I think Forrest Fenn might have hidden his treasure somewhere within a small stand of cottonwood trees located just to the east of “Seidel’s Suck Hole” (class IV rapid) and the railroad tracks located on the Arkansas River in Brown’s Canyon in Colorado. Below is my dissection of the poem, clues, hints and comments from Forrest.
As I have gone alone in there – Unsolved, possibly not a clue or hint. I am concerned that this is actually the first clue and that ‘alone’ is the most important word. If the treasure is buried in a special place that Forrest often went alone, I am not sure that my location is one of those places for Forrest…maybe it is, but the evidence is not as strong in this regard for my location as opposed to other theories that would have better hints from TTOTC. With that said, please continue reading because I think the other solutions below are fairly strong…especially the blaze.
And with my treasures bold, Unsolved, possibly not a clue or hint. ‘Bold’ could be a hint to a short trek that I took which required me to go through two unlocked gates.
I can keep my secret where, – Unsolved, possibly not a clue or hint
And hint of riches new and old. – Unsolved, possibly not a clue or hint. The new treasure could be his autobiography and everything else is old treasure. Or, the ‘new’ riches could be the rafting and good times had by families and friends at this location.
Begin it where warm waters halt and take it in the canyon down, Clue #1 – many hot / warm springs above Brown’s Canyon and some are tributaries to creeks that run into the Arkansas River above Brown’s canyon (e.g. Chalk Creek, etc.). Other hint – Forrest Fenn has stated that several people have gotten the first two clues…meaning it is a somewhat popular / obvious solution / place and not one of the more obscure theories. Brown’s Canyon is definitely not an obscure solution location and many people are searching for the treasure in Brown’s canyon. Extra affirmation – Forrest said that when he buried his treasure he could smell pinyon nuts in the air…pinyon nuts are common in the Brown’s canyon area but I do not think these are not located in Montana or Wyoming…during that interview, Forrest mentioned that he regretted one of the things he said…I believe the pinyon nut clue was that regret (basically shrunk the search area to New Mexico and Colorado). This area is at about 7300 feet (Forrest said it is above 5000 and below 10200 feet).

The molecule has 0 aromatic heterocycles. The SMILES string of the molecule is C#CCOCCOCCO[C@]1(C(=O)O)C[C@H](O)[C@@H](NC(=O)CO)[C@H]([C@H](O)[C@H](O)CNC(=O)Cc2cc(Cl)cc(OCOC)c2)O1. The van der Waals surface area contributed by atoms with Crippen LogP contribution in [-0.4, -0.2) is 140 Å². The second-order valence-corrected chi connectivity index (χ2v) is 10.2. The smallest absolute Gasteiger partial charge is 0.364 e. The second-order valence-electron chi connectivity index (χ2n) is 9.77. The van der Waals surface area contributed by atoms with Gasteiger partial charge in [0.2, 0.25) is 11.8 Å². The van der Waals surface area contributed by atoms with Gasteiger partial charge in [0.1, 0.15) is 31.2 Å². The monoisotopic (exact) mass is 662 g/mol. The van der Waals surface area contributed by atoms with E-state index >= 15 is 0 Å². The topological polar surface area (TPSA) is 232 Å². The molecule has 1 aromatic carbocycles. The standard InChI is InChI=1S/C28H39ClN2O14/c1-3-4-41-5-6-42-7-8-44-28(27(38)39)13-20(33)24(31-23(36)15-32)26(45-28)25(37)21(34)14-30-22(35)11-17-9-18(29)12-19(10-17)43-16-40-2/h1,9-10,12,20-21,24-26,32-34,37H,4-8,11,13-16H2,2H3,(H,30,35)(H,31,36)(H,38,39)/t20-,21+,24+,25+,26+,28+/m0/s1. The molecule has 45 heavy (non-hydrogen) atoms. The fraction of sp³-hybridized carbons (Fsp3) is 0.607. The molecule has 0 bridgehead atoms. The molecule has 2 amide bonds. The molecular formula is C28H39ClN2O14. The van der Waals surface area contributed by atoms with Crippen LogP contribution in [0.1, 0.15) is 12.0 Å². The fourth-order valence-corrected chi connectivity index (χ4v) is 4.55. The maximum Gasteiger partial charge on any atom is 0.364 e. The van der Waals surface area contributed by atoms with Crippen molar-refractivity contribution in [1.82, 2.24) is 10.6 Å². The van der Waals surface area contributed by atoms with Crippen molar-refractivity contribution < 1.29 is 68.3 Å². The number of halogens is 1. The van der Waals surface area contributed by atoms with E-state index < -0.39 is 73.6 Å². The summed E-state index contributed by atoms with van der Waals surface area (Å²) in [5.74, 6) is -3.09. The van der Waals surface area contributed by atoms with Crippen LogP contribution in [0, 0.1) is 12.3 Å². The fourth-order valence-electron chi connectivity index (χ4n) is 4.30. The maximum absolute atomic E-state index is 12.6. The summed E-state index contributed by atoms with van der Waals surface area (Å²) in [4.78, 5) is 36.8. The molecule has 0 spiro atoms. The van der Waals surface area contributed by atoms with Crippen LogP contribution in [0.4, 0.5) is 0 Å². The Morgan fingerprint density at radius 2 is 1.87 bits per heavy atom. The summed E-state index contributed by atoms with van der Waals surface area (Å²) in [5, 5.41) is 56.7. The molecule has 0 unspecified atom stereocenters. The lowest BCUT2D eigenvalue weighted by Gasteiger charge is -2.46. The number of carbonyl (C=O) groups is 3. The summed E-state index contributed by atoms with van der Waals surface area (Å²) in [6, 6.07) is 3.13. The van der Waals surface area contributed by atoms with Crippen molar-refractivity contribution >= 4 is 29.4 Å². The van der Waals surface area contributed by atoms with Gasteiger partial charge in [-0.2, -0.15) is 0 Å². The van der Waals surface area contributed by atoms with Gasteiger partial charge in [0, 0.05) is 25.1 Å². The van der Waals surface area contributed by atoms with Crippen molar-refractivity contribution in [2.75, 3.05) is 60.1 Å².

Not far, but too far to walk. Clue #2 – From Chalk Creek to the ‘put in’ at Stone Bridge is is approx. 10-11 miles which is not far but it would be a long walk to the starting point for a 79-80-year-old man.
Put in below the home of Brown. Clue #3 – ‘Brown’s Grotto Warm Spring’ is located a couple of miles north of Stone Bridge ‘put in’ (place to launch boats, rafts, kayaks, etc.). Stone Bridge is the first public ‘put in’ below Brown’s Grotto warm spring. The closer public ‘put in’ to this warm spring would be ‘Hecla’ but it is north of Brown’s Grotto (not south). Extra affirmation hint – Forrest has indicated that several people solved the first two clues and then essentially ignored, or flew right past, the rest of the clues…this could be a reference to the multiple people that indicated (on blog sites) that they started at the Hecla ‘put in’ which is ‘above’ (north) and not ‘below’ (south) of the potential home of Brown (i.e. Brown’s Grotto Warm Spring).
From there it’s no place for the meek, Clue #4 – Class III and Class IV rapids are not for the meek. Seidel’s Suck hole is the only class IV rapid in the canyon.
The end is ever drawing nigh; Hint – as you walk up the east side of the Arkansas River using the abandoned railroad tracks (because the west side is private) the river is ‘drawing’ (i.e. pulling towards you) on the left hand (nigh) side. The end is Seidel’s suck hole which will be on the left if you are on the east side of the Arkansas. Extra hint / affirmation – Forrest was asked if he used any other mode of transportation besides walking and his car…. Forrest replied (paraphrasing to follow…not a quote) that he did not know if he could answer that question with a ‘yes’ or ‘no’ properly (i.e. maybe this means some might consider the railroad tracks a ‘mode of transportation’ whereas others would not? – this was a big affirmation for me about the railroad tracks being used by Forrest).
Seidels Suck Hole
There’ll be no paddle up your creek, Clue #5 – since you are walking up stream there is no need for a paddle. There is a creek between you and the Arkansas River as you walk along the railroad tracks on the east side. You are heading north (‘up’).
Just heavy loads and water high. Clue #6 – Heavy loads (note this is plural) has multiple meanings
· Railroad tracks used for heavy loads